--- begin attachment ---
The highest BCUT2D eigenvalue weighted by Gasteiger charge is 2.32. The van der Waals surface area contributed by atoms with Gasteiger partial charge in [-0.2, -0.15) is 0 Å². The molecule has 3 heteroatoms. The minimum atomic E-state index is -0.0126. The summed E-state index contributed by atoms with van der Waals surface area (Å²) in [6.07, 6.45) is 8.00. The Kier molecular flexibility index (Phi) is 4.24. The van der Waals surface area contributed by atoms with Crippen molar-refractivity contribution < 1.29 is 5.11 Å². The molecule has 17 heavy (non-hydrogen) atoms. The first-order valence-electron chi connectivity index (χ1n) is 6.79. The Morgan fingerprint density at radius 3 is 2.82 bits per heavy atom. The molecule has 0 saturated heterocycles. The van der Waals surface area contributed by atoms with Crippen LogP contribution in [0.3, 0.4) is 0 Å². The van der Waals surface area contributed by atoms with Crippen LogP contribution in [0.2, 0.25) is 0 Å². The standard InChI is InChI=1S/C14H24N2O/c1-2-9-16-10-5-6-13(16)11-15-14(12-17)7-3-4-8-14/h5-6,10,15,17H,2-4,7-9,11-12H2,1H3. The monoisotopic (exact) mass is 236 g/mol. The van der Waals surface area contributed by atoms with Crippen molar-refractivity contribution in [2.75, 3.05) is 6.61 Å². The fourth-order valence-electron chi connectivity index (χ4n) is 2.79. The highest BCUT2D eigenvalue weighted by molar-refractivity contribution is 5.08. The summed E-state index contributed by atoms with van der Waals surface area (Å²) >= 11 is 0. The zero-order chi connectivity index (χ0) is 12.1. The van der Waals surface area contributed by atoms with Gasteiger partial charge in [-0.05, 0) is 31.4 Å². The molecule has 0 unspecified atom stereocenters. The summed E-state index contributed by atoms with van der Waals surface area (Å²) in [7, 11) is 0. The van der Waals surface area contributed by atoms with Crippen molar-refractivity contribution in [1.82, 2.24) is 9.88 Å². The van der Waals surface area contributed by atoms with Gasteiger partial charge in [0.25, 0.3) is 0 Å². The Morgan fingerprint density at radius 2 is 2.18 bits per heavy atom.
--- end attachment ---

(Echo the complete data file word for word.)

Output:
The highest BCUT2D eigenvalue weighted by Gasteiger charge is 2.32. The van der Waals surface area contributed by atoms with Gasteiger partial charge in [-0.2, -0.15) is 0 Å². The molecule has 3 heteroatoms. The minimum atomic E-state index is -0.0126. The summed E-state index contributed by atoms with van der Waals surface area (Å²) in [6.07, 6.45) is 8.00. The Kier molecular flexibility index (Phi) is 4.24. The van der Waals surface area contributed by atoms with Crippen molar-refractivity contribution < 1.29 is 5.11 Å². The molecule has 17 heavy (non-hydrogen) atoms. The first-order valence-electron chi connectivity index (χ1n) is 6.79. The Morgan fingerprint density at radius 3 is 2.82 bits per heavy atom. The molecule has 0 saturated heterocycles. The van der Waals surface area contributed by atoms with Crippen LogP contribution in [0.3, 0.4) is 0 Å². The van der Waals surface area contributed by atoms with Crippen LogP contribution in [0.2, 0.25) is 0 Å². The standard InChI is InChI=1S/C14H24N2O/c1-2-9-16-10-5-6-13(16)11-15-14(12-17)7-3-4-8-14/h5-6,10,15,17H,2-4,7-9,11-12H2,1H3. The monoisotopic (exact) mass is 236 g/mol. The van der Waals surface area contributed by atoms with Crippen molar-refractivity contribution in [2.75, 3.05) is 6.61 Å². The fourth-order valence-electron chi connectivity index (χ4n) is 2.79. The highest BCUT2D eigenvalue weighted by molar-refractivity contribution is 5.08. The summed E-state index contributed by atoms with van der Waals surface area (Å²) >= 11 is 0. The zero-order chi connectivity index (χ0) is 12.1. The van der Waals surface area contributed by atoms with Gasteiger partial charge in [-0.05, 0) is 31.4 Å². The molecule has 0 unspecified atom stereocenters. The summed E-state index contributed by atoms with van der Waals surface area (Å²) in [7, 11) is 0. The van der Waals surface area contributed by atoms with Crippen molar-refractivity contribution in [1.82, 2.24) is 9.88 Å². The van der Waals surface area contributed by atoms with Gasteiger partial charge in [0.25, 0.3) is 0 Å². The Morgan fingerprint density at radius 2 is 2.18 bits per heavy atom.